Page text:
• A submission of this kind is a written (or sometimes oral) argument that:
    1.indicates the position you or your organisation are advocating (eg that a proposed law reform should or should not be implemented);
    2.advances key reasons in support of the position you or your organisation are advocating; and
    3.presents evidence and/or logical argument to support those key reasons.

Examples of Law Reform Submissions
Please consider the examples law reform submissions listed below.
a.Law Council of Australia – Deterring promoter conduct by legal practitioners:
b. Red fern Legal Centre – Access to justice arrangements:
c.Australian National University Corporate Accountability Project – Inquiry into establishing a Modern Slavery Act in Australia: available with footnotes under the ‘Projects’ tab at

CONS2000 Constitutional Law Assignment 2- Curtin University Australia.

CONS2000 Constitutional Law Assignment 2- Curtin University Australia.

These examples are NOT templates or exemplars for your legal research essay assessment.They do, however, provide examples of how you can indicate a legal position regarding a proposed law reform, provide key reasons to support that position, and present evidence or logical argument to support those key points.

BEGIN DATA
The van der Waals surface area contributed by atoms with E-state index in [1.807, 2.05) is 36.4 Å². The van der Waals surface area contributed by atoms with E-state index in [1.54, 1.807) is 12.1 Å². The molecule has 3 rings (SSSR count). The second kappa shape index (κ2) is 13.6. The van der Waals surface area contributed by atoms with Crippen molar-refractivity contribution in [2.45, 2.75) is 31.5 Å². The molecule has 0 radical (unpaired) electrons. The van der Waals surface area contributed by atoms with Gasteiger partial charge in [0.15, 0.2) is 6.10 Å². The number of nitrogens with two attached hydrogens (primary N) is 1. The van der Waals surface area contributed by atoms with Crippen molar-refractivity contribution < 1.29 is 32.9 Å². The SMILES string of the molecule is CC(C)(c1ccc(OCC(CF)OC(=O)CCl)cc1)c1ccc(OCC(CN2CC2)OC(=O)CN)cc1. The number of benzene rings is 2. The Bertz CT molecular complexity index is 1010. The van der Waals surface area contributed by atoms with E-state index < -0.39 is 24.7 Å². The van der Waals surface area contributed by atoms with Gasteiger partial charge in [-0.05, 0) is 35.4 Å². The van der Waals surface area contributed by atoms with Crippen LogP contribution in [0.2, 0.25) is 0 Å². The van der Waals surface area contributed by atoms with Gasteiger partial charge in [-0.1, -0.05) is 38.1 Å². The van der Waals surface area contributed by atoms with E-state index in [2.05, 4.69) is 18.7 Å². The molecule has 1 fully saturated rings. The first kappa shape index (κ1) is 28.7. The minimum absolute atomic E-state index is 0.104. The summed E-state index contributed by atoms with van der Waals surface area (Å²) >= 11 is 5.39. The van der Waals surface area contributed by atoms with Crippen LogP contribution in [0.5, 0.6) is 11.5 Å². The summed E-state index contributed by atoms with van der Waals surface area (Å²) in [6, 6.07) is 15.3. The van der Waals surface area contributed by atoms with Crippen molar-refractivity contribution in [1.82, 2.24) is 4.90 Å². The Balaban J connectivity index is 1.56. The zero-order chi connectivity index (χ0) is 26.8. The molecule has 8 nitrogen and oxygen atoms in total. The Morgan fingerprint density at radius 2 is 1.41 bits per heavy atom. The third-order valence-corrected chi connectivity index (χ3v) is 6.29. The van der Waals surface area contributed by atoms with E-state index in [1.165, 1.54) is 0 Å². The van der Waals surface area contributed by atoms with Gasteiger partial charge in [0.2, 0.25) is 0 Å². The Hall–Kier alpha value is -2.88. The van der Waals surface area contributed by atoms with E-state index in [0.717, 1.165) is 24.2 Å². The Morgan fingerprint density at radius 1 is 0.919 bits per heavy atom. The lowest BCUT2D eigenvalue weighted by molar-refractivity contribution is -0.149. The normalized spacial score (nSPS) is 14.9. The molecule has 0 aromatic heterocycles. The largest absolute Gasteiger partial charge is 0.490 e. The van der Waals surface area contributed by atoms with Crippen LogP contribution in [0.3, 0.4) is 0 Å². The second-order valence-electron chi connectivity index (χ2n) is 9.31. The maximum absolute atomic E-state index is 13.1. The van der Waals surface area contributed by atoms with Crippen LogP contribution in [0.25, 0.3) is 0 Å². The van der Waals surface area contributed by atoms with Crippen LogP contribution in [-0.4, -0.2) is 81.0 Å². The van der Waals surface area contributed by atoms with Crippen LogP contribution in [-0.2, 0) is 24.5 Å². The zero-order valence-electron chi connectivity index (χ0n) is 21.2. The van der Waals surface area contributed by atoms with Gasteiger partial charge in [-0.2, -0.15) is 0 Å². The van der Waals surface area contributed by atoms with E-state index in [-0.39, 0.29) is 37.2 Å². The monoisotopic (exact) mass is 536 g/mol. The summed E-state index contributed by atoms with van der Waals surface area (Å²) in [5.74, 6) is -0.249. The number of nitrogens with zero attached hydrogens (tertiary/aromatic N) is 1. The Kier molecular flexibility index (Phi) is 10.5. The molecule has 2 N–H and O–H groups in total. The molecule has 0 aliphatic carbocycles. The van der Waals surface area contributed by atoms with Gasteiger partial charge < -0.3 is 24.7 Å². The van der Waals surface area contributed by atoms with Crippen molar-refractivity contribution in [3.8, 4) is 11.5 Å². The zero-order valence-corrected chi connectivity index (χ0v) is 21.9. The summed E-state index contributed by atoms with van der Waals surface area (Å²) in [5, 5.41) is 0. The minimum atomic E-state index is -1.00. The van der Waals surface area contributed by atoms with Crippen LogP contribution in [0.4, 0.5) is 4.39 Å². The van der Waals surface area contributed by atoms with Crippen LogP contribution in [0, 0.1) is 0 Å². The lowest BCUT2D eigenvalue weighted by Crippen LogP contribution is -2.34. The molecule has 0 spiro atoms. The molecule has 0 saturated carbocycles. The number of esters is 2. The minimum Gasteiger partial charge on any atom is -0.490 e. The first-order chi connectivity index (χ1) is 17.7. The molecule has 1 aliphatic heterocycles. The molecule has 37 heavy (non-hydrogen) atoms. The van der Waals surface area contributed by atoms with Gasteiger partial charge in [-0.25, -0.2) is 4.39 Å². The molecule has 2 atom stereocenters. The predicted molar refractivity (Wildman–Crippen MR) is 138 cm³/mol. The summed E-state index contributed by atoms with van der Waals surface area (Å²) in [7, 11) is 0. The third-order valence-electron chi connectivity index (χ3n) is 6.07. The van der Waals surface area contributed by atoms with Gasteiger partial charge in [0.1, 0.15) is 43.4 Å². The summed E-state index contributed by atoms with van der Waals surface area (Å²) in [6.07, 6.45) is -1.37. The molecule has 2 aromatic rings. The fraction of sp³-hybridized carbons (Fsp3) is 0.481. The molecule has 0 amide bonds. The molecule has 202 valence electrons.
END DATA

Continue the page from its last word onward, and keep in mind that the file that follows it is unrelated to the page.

Guidance for Argument

  • For this assessment you are encouraged to present an argument for or against a proposed law reform based on legal argument.
  • Specifically, you are encouraged to base your reasons, evidence, and logical argument on legal concepts and legal propositions with reference to Australian legal authority (the Australian Constitution, Australian case law, Commonwealth or State/Territory legislation)and scholarly secondary sources (eg articles in peer-reviewed academic journals, chapters in academic books).
  • The secondary sources you discuss or cite must include material authored by Aboriginal or Torres Strait Islander persons.
  • Your reasons, evidence, and logical argument may rely on international materials; foreign domestic materials; textbooks on Australian law; and non-scholarly secondary sources.
  • You may use a comparative approach and present reasons, evidence, and logical argument based on similar law reforms in other countries.